Excerpt from my upcoming book "Aging Naked"]
I was an infant when we moved into our home in Eagle Rock and I don’t recall ever having to make friends. I just had them. They’d always been there. But at the age of 11 or 12, I was plunged into a school environment with kids who seemed far older than myself. One moment I was in sixth grade exchanging friendship rings with my best friend after pricking our index fingers with a needle and pressing them together to create a blood-sister bond, and the next moment I was sitting at a shared table in Algebra class listening to adult-like teens swap stories of smoking pot and making out.
Shortly after starting at my new school, a girl in one of my classes asked about my ring and I proudly shared the story of its meaning—of two friends who forged a relationship over a lifetime of playing with Barbies, pledging their eternal commitment to remaining soul sisters. Of course, I didn’t say it quite so eloquently, but I did mention something about it being a friendship ring, and I know I mentioned that my friend was a girl. And that was enough for my new classmate to spread rumors throughout the school that I was a lesbian. It was 1972 and I had no idea what that word meant, but I know now that it was meant as an insult.
I was also consistently ridiculed for my choice of clothing, which weren’t really choices at all. Shortly after our move my mother lost all interest in mothering. She did the basics most of the time—cooking, enforcing curfews and making us do our chores, but other than that, we were pretty much on our own. I experienced a chronic shortage of clothing throughout my youth, including never having enough underwear or socks.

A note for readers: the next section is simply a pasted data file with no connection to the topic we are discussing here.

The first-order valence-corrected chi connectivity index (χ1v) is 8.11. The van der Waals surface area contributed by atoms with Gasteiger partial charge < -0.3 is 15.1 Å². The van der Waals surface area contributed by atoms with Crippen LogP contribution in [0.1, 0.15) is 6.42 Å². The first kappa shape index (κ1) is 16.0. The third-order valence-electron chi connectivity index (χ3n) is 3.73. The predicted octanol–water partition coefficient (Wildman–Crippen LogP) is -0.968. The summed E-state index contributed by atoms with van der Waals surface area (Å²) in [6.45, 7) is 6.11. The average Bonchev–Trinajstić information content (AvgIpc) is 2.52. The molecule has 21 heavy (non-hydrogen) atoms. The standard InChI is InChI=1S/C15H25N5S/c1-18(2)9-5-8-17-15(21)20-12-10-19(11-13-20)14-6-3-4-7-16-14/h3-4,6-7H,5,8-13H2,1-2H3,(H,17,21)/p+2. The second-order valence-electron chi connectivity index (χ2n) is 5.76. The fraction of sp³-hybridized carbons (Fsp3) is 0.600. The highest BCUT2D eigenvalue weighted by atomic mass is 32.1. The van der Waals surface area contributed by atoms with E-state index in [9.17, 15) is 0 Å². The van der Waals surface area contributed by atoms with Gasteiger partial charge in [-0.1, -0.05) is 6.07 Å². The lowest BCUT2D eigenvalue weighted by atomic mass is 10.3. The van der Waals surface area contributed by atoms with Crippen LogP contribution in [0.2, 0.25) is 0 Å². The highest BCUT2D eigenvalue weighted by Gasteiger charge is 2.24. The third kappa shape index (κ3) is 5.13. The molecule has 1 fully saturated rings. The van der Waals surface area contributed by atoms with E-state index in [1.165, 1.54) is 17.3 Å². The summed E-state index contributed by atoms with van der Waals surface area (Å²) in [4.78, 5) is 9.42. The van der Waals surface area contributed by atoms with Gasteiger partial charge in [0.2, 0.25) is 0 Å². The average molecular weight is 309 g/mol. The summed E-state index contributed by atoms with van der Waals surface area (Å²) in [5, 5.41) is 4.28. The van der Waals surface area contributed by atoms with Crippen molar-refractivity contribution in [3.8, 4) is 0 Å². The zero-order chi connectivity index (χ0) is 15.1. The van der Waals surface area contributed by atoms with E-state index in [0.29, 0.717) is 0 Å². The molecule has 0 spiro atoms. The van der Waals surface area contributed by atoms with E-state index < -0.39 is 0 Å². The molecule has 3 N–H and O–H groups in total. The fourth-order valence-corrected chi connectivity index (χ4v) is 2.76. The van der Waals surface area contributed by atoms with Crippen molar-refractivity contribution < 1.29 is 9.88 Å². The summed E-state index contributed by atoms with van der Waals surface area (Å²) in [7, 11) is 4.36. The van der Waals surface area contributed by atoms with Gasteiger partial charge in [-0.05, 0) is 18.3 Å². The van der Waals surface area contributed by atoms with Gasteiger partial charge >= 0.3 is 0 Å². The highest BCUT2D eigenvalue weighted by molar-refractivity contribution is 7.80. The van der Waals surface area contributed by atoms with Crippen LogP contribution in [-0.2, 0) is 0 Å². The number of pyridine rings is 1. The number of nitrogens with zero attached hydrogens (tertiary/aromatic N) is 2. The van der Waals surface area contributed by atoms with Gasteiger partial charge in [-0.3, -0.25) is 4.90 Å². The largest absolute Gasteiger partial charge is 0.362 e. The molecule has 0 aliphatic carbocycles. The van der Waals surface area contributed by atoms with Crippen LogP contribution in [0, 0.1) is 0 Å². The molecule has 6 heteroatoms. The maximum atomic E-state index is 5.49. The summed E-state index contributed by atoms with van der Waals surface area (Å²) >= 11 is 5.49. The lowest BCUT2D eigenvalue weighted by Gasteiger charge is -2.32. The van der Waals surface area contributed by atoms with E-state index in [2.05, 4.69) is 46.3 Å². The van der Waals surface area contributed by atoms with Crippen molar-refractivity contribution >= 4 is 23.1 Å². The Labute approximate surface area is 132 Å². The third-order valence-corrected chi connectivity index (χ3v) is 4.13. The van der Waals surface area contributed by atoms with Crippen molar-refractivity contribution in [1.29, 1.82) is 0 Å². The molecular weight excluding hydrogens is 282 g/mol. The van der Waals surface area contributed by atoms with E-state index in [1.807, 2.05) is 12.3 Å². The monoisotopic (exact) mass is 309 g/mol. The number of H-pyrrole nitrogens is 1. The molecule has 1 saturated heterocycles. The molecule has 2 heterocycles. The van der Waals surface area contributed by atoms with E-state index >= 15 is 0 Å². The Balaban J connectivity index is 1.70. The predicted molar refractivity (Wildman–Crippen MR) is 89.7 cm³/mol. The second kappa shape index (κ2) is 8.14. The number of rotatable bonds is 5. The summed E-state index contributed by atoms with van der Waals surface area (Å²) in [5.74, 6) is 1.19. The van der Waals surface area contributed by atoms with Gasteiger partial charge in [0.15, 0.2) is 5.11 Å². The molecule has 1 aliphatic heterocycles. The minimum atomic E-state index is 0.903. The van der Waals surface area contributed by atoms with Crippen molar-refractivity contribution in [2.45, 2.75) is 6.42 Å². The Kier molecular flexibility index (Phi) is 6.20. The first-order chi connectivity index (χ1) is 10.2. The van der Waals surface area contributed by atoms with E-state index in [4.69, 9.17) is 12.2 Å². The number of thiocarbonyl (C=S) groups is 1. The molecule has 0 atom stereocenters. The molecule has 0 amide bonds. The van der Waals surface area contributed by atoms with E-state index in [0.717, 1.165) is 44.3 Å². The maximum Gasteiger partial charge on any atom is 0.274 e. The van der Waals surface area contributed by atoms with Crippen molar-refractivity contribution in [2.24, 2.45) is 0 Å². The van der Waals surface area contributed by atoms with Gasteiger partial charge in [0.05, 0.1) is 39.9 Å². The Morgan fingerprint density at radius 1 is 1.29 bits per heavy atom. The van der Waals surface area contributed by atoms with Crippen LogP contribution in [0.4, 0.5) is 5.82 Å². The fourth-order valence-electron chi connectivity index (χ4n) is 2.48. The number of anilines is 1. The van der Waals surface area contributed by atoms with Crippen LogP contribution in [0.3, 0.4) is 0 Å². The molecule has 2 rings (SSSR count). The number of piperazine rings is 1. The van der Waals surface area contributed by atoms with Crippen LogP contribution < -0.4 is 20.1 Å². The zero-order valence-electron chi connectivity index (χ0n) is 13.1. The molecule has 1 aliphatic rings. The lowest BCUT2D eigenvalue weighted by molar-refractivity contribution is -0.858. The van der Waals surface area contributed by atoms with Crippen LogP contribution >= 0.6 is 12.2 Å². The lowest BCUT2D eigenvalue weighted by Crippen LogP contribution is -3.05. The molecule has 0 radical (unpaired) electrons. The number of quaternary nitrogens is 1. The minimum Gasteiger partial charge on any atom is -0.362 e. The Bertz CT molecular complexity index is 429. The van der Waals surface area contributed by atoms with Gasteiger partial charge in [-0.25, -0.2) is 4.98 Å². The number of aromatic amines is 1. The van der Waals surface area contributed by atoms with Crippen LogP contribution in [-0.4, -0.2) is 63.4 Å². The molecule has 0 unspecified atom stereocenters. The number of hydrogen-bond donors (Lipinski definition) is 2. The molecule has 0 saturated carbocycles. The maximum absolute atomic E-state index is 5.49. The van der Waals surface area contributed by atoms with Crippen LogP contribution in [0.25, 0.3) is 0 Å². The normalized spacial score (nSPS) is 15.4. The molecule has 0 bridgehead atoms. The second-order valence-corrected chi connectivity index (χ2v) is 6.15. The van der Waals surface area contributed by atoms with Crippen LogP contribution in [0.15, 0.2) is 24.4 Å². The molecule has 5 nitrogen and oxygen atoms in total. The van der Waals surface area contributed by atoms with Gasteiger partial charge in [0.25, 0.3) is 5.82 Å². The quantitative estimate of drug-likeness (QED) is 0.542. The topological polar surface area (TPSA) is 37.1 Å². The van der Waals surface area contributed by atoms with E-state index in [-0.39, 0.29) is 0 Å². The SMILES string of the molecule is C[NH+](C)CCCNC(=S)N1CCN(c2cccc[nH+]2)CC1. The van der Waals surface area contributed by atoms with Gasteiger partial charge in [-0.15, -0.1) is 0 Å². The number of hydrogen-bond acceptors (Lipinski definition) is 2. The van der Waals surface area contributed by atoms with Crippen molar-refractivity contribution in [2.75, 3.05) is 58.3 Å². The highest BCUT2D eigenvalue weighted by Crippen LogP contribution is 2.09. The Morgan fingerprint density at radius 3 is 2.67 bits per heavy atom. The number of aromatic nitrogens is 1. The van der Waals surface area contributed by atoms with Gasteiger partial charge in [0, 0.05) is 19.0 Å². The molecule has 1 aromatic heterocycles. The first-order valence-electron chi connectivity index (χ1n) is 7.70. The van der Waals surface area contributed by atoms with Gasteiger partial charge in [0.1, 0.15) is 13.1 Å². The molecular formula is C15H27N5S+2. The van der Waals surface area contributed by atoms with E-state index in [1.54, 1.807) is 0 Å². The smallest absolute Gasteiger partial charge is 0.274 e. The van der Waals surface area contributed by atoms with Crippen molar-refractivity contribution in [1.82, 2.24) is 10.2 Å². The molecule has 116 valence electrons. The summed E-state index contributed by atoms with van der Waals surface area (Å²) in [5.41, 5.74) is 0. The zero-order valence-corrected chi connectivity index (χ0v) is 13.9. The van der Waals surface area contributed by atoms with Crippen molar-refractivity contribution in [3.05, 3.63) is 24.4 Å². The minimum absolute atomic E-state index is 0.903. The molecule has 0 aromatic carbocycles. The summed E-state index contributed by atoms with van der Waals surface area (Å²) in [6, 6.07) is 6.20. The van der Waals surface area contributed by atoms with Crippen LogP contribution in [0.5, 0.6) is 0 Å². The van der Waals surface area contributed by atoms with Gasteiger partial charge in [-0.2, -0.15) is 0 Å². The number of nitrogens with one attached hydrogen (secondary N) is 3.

We weren’t short on money, so this type of deprivation was confusing to me. Here we were, in a new large house in an expensive neighborhood, and yet I felt chronically poor because my mother’s fears also manifested concretely, so she refused to spend money on herself or her children in any significant way. It got so bad at times that getting ready for school sparked intense anxiety in me, as I realized I had almost nothing to wear. I became more introverted, more shy around my peers, because I was so afraid of being mocked for my few outdated outfits that I repeated far too often.
These early experiences left me feeling as though I didn’t have enough, there was never enough. And living in a community with such abundance left me feeling out of place and alone. Clothing fashion to me was just a tool of the social stratifiers of my world and to this day, I’m uncomfortable with clothing trends and styles.
I don’t perceive fashion as fun or as an outlet for creativity. I perceive fashion as a burden and a source of shame. If I could wear black every day, I would. Actually, what am I saying. I do wear black every day. Black leggings in the winter with a black tank top, a long black sweater and a pair of black boots.
And in the summer I opt for a uniform black maxi tank dress (I have several) and a jean jacket. The only color I ever really wear is on my feet. I gave up heels long ago and now opt for Converse Chuck Taylors in an array of interesting colors. If I’m feeling particularly stylish, I may even match my Chucks to my Apple watchband. But that’s about it for me in the clothing fashion department.
This is a blog for middle-aged women, like me, who want to live a life of increased authenticity, and greater well-being, with fewer façades, less role-playing and a lot more fun. I chose a photo with myself and my son because he is my heart.
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